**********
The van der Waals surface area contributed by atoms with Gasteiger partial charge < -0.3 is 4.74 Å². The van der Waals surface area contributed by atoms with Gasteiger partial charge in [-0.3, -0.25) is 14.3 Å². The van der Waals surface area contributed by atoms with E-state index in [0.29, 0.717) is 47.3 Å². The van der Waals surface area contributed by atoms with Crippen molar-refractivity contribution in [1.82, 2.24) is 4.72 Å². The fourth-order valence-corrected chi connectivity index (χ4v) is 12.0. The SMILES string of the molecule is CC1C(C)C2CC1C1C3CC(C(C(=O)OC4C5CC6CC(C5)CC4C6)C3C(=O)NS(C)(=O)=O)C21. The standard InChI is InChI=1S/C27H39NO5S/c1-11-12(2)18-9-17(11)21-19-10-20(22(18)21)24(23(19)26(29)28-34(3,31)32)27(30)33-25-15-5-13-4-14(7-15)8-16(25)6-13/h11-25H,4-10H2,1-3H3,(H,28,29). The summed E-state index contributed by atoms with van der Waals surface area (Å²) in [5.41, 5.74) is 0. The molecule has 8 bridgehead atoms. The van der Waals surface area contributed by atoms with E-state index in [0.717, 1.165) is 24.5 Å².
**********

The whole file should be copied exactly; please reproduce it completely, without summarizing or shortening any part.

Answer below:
The van der Waals surface area contributed by atoms with Gasteiger partial charge < -0.3 is 4.74 Å². The van der Waals surface area contributed by atoms with Gasteiger partial charge in [-0.3, -0.25) is 14.3 Å². The van der Waals surface area contributed by atoms with E-state index in [0.29, 0.717) is 47.3 Å². The van der Waals surface area contributed by atoms with Crippen molar-refractivity contribution in [1.82, 2.24) is 4.72 Å². The fourth-order valence-corrected chi connectivity index (χ4v) is 12.0. The SMILES string of the molecule is CC1C(C)C2CC1C1C3CC(C(C(=O)OC4C5CC6CC(C5)CC4C6)C3C(=O)NS(C)(=O)=O)C21. The standard InChI is InChI=1S/C27H39NO5S/c1-11-12(2)18-9-17(11)21-19-10-20(22(18)21)24(23(19)26(29)28-34(3,31)32)27(30)33-25-15-5-13-4-14(7-15)8-16(25)6-13/h11-25H,4-10H2,1-3H3,(H,28,29). The summed E-state index contributed by atoms with van der Waals surface area (Å²) in [5.41, 5.74) is 0. The molecule has 8 bridgehead atoms. The van der Waals surface area contributed by atoms with E-state index in [0.717, 1.165) is 24.5 Å².